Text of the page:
Since Japan’s economic recession began in the 1990s, the female workforce has experienced revolutionary changes as greater numbers of women have sought to establish careers. Employment trends indicate that increasingly white-collar professional women are succeeding in breaking through the "glass ceiling", as digital technologies blur and redefine work in spatial, gendered, and ideological terms.
This book examines what motivates Japanese women to pursue professional careers in the contemporary neoliberal economy, and how they reconfigure notions of selfhood while doing so. It analyses how professional women contest conventional notions of femininity in contemporary Japan and in turn, negotiate new gender roles and cultural assumptions about women, whilst reorganizing the Japanese workplace and wider socio-economic relationships. Further, the book explores how professional women create new social identities through the mutual conditioning of structure and self, and asks how women come to understand their experiences; how their actions change the gendering of the workforce; and how their lives shape the economic, political, social, and cultural landscapes of this post-industrial nation.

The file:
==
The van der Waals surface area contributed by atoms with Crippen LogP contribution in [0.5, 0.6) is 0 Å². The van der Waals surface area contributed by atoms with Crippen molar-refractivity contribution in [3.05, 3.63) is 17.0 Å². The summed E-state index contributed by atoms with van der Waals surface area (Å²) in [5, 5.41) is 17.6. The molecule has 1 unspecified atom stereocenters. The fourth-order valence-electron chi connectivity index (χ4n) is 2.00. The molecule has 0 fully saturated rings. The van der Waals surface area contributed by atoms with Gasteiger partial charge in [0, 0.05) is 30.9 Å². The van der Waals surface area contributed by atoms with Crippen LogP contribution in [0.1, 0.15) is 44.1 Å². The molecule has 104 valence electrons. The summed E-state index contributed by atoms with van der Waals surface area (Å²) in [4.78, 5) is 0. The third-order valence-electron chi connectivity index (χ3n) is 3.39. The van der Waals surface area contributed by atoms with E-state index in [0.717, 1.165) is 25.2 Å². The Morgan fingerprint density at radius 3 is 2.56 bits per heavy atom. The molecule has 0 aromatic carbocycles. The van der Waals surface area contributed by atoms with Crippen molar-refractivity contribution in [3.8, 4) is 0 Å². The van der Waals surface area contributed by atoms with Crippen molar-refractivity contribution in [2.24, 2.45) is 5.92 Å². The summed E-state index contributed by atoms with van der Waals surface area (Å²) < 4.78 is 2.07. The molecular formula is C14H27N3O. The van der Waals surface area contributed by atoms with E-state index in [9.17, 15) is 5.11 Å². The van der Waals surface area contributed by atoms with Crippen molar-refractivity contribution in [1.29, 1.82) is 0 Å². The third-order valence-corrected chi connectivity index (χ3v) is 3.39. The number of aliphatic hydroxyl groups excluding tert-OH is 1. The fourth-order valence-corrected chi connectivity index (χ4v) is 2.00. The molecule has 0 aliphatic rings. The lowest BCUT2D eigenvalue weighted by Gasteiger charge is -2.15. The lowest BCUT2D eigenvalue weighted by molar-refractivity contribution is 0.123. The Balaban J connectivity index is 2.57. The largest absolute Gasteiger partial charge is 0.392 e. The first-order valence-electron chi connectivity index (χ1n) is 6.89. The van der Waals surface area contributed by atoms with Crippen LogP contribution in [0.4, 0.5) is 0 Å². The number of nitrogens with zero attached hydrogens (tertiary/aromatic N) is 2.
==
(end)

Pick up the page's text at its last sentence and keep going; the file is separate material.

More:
Based on extensive fieldwork, Career Women in Contemporary Japan will have broad appeal across a range of disciplines including Japanese culture and society, gender and family studies, women’s studies, anthropology, ethnology and sociology.
Table of Contents
1. Introduction 2. Women and Work in Modern Japan 3. Identity, Family, and Career 4. Pioneering Female Career tracks in Japan – Women in Their Sixties and Above 5. The Performative Aspect of Self-Fulfilling Prophecies – Women in Their Fifties 6. Through the Labyrinth of Their Working Lives – Women in Their Forties 7. Reevaluating the Self – Women in Their Thirties 8. Transitioning to a Career – Women in Their Twenties 9. Conclusion
Anne Stefanie Aronsson holds a PhD in Anthropology from Yale University, USA